Nabil Ayouch • Director
"Exploring the battles fought by the silent majority"
- TORONTO 2017: After the sensational Much Loved, Nabil Ayouch returns to Toronto with Razzia, world premiering in the Platform competition section at Toronto
Razzia [+see also:
interview: Nabil Ayouch
film profile] is the sixth feature film by Nabil Ayouch, whose last two films were presented at Cannes (God's Horses [+see also:
interview: Nabil Ayouch
film profile] in the Un Certain Regard section in 2012 and Much Loved [+see also:
film profile] at the Directors' Fortnight in 2015). Headed up by the Parisian company Unité de Production with Belgium and Morocco, Razzia is being sold internationally by Playtime (formerly Films Distribution).
Cineuropa: Were did you get the idea from for such an ambitious project that sees the lives of five characters in Morocco woven together across two decades, in both 1982 and 2015?
Nabil Ayouch : Up until now my films have always focused on the marginalised, whether it was Ali Zaoua, God’s Horses or Much Loved. I wanted to get into something with this film that summarised things a bit more; a summary of the years that I've spent here, a summary of all of the people I've seen, that I've met and that constitute the majority, a silent majority. I wanted to explore the individual problems faced by said silent majority during a pivotal period, the early 80s, during which the film, located in the mountains, begins and which was a time in which both teaching and education underwent a period of Arabisation.
The film is then also linked to Casablanca in 2015 where the four other main characters are introduced. Why did you choose those characters in particular?
The film is about what touches me when I meet people, and they represent the problematic people that have touched me. A Jewish conservation professional who lives in denial and in an idealised world that he would like to be able to both coexist and to be brotherly. A young person from the popular suburbs of Medina who dreams of becoming a rock star but is hindered by both her neighbourhood and her father. A young teenager who you'd think has everything they want but who really only wants one thing: to be a part of a plural and diverse Morocco, but who finds herself completely cut off and isolated. Finally, a woman who fights a sort of resistance on a daily basis, as a couple in society, and who embodies for me an entire generation of women who aren’t just Moroccan or Muslim, but who, beyond that, are also embodied by this woman who decides to reclaim a space, her space, both in the public and private realms. I realised that they’ve all touched me in their own way. I'll have met them all at some point in the past 18 years that I've lived here and I just wanted to talk about them.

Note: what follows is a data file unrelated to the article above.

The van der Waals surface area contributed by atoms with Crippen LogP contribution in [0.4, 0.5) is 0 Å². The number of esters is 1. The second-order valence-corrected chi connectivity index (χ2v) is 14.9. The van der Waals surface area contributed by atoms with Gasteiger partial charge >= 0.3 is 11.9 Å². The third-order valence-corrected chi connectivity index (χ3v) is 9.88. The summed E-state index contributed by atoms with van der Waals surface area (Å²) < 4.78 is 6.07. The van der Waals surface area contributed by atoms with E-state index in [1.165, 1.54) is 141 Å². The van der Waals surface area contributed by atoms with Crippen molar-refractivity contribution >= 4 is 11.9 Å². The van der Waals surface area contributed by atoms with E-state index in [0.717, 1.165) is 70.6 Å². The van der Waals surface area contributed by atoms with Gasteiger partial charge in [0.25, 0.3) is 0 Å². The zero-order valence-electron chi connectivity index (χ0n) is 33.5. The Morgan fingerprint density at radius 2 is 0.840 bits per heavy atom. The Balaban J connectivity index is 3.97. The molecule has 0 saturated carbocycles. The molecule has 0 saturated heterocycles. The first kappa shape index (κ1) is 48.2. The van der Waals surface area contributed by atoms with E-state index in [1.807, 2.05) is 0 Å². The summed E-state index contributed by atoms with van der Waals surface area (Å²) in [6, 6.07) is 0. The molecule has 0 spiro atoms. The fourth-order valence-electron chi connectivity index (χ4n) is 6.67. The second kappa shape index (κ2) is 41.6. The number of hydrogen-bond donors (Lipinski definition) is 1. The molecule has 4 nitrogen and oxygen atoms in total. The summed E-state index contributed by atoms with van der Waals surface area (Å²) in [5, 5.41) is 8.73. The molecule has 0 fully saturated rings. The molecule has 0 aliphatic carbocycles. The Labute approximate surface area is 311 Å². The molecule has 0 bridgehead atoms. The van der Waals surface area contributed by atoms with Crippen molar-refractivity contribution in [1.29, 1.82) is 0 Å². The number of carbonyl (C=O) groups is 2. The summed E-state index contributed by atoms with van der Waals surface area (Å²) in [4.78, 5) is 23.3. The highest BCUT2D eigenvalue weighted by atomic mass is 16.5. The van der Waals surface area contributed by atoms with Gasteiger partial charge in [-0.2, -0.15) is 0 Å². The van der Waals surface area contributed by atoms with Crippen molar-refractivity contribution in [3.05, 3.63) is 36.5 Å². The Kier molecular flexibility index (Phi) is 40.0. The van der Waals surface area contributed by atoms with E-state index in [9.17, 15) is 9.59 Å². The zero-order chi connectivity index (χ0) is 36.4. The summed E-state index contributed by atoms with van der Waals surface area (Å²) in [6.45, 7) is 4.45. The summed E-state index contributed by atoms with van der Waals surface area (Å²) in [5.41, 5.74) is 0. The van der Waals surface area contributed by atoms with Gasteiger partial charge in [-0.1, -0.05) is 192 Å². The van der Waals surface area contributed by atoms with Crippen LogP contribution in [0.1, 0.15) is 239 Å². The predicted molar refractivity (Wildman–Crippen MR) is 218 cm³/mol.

What were your intentions with the mise-en-scène?
I wanted to create a fairly simple mise-en-scène, which brought my characters' emotions to the foreground, as they’re all touching and moving human beings. And also because they have a certain fragility that we had to really search for, in the way that we chose to film them, observe them, and to approach them within with the context that surrounds them. That choice was made permanent throughout the filming process. What isn’t necessarily obvious is the fact that I wanted to find them in their own intimacy, while at the same time they all make up single components of a whole picture. That's where the complexity of the film lies: they are each on a personal journey and at the same time said journey is more widespread and sometimes reaches further than just the one person, especially in the last part of the film.
What about the permanent tension in the film and the violence that ends up breaking out?
It dangles by a thread; the characters are fairly precariously balanced. You sense that it could tilt, but it doesn't: it just hangs in the balance. At the end, it explodes because I believe that these days we all live in fear in a society in which we're evolving, just like the characters in the film,. At one time or another, these fears explode and express themselves as a kind of catharsis which is, in my opinion, extremely significant for the times we live in. Obviously it's not a question of encouraging any form of violence whatsoever. It's about saying that violence exists among us, that it is there whether we like it or not, that it is a means of expression and that we must be wary of it. But at the same time, sometimes, to bottle violence up inside oneself, to repress it, saves a lot less than letting it out and expressing ourselves, precisely because violence tells us things about the times that we live in.
(Translated from French)
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